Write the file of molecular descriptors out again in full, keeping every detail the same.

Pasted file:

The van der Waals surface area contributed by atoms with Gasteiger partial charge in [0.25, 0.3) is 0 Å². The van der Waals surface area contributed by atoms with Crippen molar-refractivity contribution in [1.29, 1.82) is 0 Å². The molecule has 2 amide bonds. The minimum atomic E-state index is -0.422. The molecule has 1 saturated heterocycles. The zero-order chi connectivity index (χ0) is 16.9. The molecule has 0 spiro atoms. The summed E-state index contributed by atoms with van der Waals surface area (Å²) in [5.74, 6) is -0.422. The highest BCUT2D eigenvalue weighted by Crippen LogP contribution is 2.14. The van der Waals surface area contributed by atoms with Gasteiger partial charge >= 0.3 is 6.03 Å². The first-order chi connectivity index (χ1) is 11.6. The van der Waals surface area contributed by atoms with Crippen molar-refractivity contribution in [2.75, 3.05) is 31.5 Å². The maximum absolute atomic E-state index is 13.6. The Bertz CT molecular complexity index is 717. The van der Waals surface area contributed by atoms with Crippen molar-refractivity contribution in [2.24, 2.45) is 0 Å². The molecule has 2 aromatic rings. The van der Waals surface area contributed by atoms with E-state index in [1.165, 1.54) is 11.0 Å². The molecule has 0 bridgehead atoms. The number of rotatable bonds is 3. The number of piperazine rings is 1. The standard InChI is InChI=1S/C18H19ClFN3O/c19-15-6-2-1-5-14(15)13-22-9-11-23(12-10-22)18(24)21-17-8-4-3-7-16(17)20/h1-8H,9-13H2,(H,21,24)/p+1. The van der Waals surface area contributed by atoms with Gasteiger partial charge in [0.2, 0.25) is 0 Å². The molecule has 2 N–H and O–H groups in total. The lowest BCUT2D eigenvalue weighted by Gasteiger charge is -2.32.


The van der Waals surface area contributed by atoms with Gasteiger partial charge in [0.25, 0.3) is 0 Å². The van der Waals surface area contributed by atoms with Crippen molar-refractivity contribution in [1.29, 1.82) is 0 Å². The molecule has 2 amide bonds. The minimum atomic E-state index is -0.422. The molecule has 1 saturated heterocycles. The zero-order chi connectivity index (χ0) is 16.9. The molecule has 0 spiro atoms. The summed E-state index contributed by atoms with van der Waals surface area (Å²) in [5.74, 6) is -0.422. The highest BCUT2D eigenvalue weighted by Crippen LogP contribution is 2.14. The van der Waals surface area contributed by atoms with Gasteiger partial charge >= 0.3 is 6.03 Å². The first-order chi connectivity index (χ1) is 11.6. The van der Waals surface area contributed by atoms with Crippen molar-refractivity contribution in [2.75, 3.05) is 31.5 Å². The maximum absolute atomic E-state index is 13.6. The Bertz CT molecular complexity index is 717. The van der Waals surface area contributed by atoms with Crippen molar-refractivity contribution in [2.24, 2.45) is 0 Å². The molecule has 2 aromatic rings. The van der Waals surface area contributed by atoms with E-state index in [1.165, 1.54) is 11.0 Å². The molecule has 0 bridgehead atoms. The number of rotatable bonds is 3. The number of piperazine rings is 1. The standard InChI is InChI=1S/C18H19ClFN3O/c19-15-6-2-1-5-14(15)13-22-9-11-23(12-10-22)18(24)21-17-8-4-3-7-16(17)20/h1-8H,9-13H2,(H,21,24)/p+1. The van der Waals surface area contributed by atoms with Gasteiger partial charge in [0.2, 0.25) is 0 Å². The molecule has 2 N–H and O–H groups in total. The lowest BCUT2D eigenvalue weighted by Gasteiger charge is -2.32.